|Publication number||US7816645 B2|
|Application number||US 12/046,207|
|Publication date||19 Oct 2010|
|Priority date||11 Mar 2008|
|Also published as||US20090230296, WO2010051051A2, WO2010051051A3|
|Publication number||046207, 12046207, US 7816645 B2, US 7816645B2, US-B2-7816645, US7816645 B2, US7816645B2|
|Inventors||Ryan T. Kelly, Keqi Tang, Richard D. Smith|
|Original Assignee||Battelle Memorial Institute|
|Export Citation||BiBTeX, EndNote, RefMan|
|Patent Citations (18), Non-Patent Citations (8), Referenced by (1), Classifications (9), Legal Events (5)|
|External Links: USPTO, USPTO Assignment, Espacenet|
This invention was made with Government support under Contract DE-AC0576RL01830 awarded by the U.S. Department of Energy. The Government has certain rights in the invention.
In the field of mass spectrometry (MS), over the past two decades, the use of electrospray ionization (ESI) has grown rapidly, particularly for biological applications. Its use has been accompanied by efforts to increase the ESI-MS sensitivity since only a small fraction of the analyte ions ever reach a mass spectrometer detector. Most ion losses can be attributed to incomplete droplet desolvation and/or poor transport from the atmospheric pressure region to the high vacuum region of a mass analyzer.
Two of the important factors affecting ionization efficiency, thus ESI-MS sensitivity, are the solution flow rate and the mode of electrospray operation. By reducing the solution flow rate, smaller droplets that are more readily desolvated can be formed. Accordingly, it can be advantageous to deliver the electrospray ionization solution to an ESI emitter at the lowest practical flow rate. Operation of the electrospray in the stable “cone-jet” mode, as opposed to other electrospray operation modes (e.g., pulsating, dripping, astable, etc.), can help to ensure that droplets are uniformly small, rather than a mixture of large and small droplets.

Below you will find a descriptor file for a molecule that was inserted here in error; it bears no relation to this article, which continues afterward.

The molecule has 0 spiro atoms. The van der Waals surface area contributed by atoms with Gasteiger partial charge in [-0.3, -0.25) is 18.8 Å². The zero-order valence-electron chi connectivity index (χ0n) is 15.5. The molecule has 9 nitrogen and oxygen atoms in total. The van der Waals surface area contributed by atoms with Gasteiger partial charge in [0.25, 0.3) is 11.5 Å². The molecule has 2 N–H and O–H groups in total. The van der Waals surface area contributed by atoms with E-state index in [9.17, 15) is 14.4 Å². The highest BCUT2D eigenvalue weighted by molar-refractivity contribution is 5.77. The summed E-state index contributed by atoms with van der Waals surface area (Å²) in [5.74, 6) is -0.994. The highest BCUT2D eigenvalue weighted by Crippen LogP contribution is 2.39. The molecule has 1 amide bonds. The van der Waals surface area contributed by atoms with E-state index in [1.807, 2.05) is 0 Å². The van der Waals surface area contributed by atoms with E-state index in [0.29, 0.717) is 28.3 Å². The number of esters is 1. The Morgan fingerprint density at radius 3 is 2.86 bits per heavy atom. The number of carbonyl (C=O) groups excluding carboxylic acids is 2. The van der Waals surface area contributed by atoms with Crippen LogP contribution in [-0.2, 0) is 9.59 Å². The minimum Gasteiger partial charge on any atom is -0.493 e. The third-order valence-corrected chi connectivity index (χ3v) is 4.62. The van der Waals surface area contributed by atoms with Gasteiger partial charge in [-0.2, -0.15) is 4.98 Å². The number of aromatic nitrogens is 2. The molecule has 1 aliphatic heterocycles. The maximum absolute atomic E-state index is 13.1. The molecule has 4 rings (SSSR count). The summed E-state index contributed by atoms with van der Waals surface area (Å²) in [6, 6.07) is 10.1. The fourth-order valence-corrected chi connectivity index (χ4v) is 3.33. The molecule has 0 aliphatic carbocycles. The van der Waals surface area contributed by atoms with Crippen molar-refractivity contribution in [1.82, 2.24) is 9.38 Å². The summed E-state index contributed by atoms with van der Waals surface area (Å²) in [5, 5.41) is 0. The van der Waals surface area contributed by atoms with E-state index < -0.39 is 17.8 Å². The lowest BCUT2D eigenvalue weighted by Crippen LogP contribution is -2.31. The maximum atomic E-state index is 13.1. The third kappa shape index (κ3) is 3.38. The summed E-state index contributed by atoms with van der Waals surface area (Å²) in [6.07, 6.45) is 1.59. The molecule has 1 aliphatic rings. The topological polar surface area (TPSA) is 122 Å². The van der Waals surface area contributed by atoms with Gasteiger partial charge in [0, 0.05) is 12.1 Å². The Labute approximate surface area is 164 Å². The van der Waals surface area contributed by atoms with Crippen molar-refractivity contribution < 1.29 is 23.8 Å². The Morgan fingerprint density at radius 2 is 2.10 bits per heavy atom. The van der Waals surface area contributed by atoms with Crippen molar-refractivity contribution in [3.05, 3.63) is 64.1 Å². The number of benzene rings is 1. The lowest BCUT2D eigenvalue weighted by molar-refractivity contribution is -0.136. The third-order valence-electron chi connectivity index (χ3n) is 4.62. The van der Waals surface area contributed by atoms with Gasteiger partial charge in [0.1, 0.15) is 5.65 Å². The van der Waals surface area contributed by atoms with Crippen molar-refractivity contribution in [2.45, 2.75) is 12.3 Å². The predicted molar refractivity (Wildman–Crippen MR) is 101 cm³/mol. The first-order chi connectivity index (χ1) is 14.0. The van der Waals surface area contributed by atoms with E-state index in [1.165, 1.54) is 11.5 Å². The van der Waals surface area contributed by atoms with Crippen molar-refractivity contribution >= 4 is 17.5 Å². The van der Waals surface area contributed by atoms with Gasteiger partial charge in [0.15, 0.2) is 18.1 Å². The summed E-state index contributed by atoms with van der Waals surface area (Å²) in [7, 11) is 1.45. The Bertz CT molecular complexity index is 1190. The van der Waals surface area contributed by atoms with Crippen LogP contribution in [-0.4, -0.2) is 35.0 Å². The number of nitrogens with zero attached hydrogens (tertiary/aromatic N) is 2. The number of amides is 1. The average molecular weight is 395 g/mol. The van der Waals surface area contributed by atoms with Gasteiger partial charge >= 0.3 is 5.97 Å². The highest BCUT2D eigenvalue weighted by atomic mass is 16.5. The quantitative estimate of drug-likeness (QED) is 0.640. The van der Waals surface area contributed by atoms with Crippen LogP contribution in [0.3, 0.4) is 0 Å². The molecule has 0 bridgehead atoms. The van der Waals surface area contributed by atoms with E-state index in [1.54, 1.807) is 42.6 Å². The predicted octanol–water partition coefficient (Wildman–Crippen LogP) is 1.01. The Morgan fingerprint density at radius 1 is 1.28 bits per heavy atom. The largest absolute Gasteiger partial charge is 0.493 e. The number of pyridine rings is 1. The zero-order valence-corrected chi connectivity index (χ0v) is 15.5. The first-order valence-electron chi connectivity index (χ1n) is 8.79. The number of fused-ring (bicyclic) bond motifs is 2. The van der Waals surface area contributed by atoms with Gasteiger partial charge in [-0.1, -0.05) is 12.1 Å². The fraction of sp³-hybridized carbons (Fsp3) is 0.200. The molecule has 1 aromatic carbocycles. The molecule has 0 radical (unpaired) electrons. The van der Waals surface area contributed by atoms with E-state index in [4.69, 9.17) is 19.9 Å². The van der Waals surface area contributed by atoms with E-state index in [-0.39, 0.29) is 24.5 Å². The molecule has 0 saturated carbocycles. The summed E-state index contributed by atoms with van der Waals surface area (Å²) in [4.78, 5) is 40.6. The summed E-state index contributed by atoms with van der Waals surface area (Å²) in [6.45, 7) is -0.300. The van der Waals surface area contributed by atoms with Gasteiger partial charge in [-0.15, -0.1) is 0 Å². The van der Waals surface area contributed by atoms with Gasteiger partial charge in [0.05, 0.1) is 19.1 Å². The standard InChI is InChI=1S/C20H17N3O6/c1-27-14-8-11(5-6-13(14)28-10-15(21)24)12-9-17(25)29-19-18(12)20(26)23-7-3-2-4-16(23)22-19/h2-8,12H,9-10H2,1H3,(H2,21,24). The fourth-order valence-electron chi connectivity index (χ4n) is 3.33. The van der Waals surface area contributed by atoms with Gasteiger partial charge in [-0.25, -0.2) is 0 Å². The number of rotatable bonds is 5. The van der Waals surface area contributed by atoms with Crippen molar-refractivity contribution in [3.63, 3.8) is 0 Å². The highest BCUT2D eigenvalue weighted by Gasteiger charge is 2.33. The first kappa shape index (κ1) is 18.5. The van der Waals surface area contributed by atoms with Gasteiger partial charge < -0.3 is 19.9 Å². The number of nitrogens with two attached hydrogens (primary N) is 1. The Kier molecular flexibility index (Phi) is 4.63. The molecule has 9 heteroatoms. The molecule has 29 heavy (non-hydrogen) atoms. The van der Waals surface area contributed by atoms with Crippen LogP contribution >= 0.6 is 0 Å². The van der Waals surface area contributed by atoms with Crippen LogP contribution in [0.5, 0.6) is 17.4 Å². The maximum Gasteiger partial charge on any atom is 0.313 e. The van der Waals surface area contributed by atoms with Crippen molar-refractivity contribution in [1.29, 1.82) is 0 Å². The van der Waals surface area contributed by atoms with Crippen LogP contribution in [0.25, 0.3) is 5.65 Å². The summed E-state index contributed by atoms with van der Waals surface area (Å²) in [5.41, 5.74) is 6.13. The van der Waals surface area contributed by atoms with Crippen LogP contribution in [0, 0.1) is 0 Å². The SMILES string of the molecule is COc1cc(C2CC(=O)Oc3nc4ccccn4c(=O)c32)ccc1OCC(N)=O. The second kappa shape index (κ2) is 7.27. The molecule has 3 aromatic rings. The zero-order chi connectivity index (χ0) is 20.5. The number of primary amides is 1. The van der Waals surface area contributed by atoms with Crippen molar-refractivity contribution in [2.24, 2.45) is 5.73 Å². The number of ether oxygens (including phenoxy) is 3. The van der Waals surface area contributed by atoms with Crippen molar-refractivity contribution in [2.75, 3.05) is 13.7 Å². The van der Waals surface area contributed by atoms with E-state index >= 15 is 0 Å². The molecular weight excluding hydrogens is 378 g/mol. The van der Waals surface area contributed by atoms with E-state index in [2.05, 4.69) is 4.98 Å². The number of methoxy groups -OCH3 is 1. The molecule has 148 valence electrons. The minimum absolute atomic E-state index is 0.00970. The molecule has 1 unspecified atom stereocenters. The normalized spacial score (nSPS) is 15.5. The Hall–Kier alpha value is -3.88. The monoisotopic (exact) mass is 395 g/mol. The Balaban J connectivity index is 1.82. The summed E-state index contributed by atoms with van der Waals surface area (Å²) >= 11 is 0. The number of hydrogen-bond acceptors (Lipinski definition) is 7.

ESI emitter arrays, which include a plurality of individual emitters, can have the potential to provide a relatively high total solution flow rate while maintaining the lowest practical flow rate in each emitter. However, electrical shielding effects, which are not necessarily uniform among emitters in the array, can disrupt the cone-jet mode of operation in certain ones, though not necessarily all, of the emitters. The shielding can be caused by electrostatic interference between neighboring emitters. Therefore, in one example, the emitters in the outer portions of the array can experience a higher electrical field than those closer to the center. For a given applied voltage, the outermost emitters might experience corona discharge, the innermost emitters might operate in pulsating mode, and only a portion might operate in cone-jet mode. Furthermore, regardless of specific spray modes, ESI-MS sensitivity is significantly influenced by the electric field, and a particular field can exist that will provide maximum sensitivity. For example, there are many combinations of emitter geometries, flow rates, and solvents for which cone-jet mode operation is impossible. However, a maximum sensitivity will still be observed at a particular electric field, and will get worse as the field is either increased or decreased. So, even when cone-jet mode is not attained, a non-uniform field further contributes to decreased performance. Accordingly, a need exists for improved ESI emitter arrays, and particularly those operating at very low flow rates.
One aspect of the present invention encompasses an apparatus having an array of electrospray ionization emitters that is interfaced to an entrance of a mass spectrometry device. The array is characterized by a radial configuration of three or more nano-electrospray ionization emitters without an extractor electrode. Each nano-electrospray ionization emitter can comprise a discrete channel for fluid flow. The nano-electrospray ionization emitters are circularly arranged such that each is shielded substantially equally from an electrospray-inducing electric field.